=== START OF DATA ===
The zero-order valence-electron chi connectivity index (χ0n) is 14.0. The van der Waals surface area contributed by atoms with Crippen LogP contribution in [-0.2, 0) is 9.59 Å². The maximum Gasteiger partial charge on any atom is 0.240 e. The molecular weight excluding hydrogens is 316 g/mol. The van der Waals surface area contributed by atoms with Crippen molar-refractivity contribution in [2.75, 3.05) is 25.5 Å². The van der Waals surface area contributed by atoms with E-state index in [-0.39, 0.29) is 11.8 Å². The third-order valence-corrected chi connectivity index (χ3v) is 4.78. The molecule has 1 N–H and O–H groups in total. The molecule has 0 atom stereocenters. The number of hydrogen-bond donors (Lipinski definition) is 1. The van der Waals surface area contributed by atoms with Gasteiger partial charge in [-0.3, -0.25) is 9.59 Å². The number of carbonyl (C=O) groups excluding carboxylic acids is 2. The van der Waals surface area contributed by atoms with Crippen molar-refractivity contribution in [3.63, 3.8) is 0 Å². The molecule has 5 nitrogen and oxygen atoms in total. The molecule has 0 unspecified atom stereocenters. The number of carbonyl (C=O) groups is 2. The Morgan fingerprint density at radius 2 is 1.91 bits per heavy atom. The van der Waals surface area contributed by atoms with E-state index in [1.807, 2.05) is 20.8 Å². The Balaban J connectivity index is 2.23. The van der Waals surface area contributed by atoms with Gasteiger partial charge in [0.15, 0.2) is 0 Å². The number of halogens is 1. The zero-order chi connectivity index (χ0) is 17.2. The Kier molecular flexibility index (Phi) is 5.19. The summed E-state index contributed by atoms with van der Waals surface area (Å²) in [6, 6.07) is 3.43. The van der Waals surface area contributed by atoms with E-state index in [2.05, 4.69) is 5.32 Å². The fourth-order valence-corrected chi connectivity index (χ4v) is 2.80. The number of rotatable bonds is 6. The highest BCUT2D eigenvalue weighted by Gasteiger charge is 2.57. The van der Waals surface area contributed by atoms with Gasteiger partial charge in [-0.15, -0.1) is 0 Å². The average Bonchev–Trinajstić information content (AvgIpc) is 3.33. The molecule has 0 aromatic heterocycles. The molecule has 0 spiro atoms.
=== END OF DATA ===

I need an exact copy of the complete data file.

The zero-order valence-electron chi connectivity index (χ0n) is 14.0. The van der Waals surface area contributed by atoms with Crippen LogP contribution in [-0.2, 0) is 9.59 Å². The maximum Gasteiger partial charge on any atom is 0.240 e. The molecular weight excluding hydrogens is 316 g/mol. The van der Waals surface area contributed by atoms with Crippen molar-refractivity contribution in [2.75, 3.05) is 25.5 Å². The van der Waals surface area contributed by atoms with E-state index in [-0.39, 0.29) is 11.8 Å². The third-order valence-corrected chi connectivity index (χ3v) is 4.78. The molecule has 1 N–H and O–H groups in total. The molecule has 0 atom stereocenters. The number of hydrogen-bond donors (Lipinski definition) is 1. The van der Waals surface area contributed by atoms with Gasteiger partial charge in [-0.3, -0.25) is 9.59 Å². The number of carbonyl (C=O) groups excluding carboxylic acids is 2. The van der Waals surface area contributed by atoms with Crippen molar-refractivity contribution in [3.63, 3.8) is 0 Å². The molecule has 5 nitrogen and oxygen atoms in total. The molecule has 0 unspecified atom stereocenters. The number of carbonyl (C=O) groups is 2. The Morgan fingerprint density at radius 2 is 1.91 bits per heavy atom. The van der Waals surface area contributed by atoms with E-state index in [1.807, 2.05) is 20.8 Å². The Balaban J connectivity index is 2.23. The van der Waals surface area contributed by atoms with Gasteiger partial charge in [0.15, 0.2) is 0 Å². The number of halogens is 1. The zero-order chi connectivity index (χ0) is 17.2. The Kier molecular flexibility index (Phi) is 5.19. The summed E-state index contributed by atoms with van der Waals surface area (Å²) in [6, 6.07) is 3.43. The van der Waals surface area contributed by atoms with E-state index in [2.05, 4.69) is 5.32 Å². The fourth-order valence-corrected chi connectivity index (χ4v) is 2.80. The number of rotatable bonds is 6. The highest BCUT2D eigenvalue weighted by Gasteiger charge is 2.57. The van der Waals surface area contributed by atoms with Gasteiger partial charge in [-0.15, -0.1) is 0 Å². The average Bonchev–Trinajstić information content (AvgIpc) is 3.33. The molecule has 0 aromatic heterocycles. The molecule has 0 spiro atoms.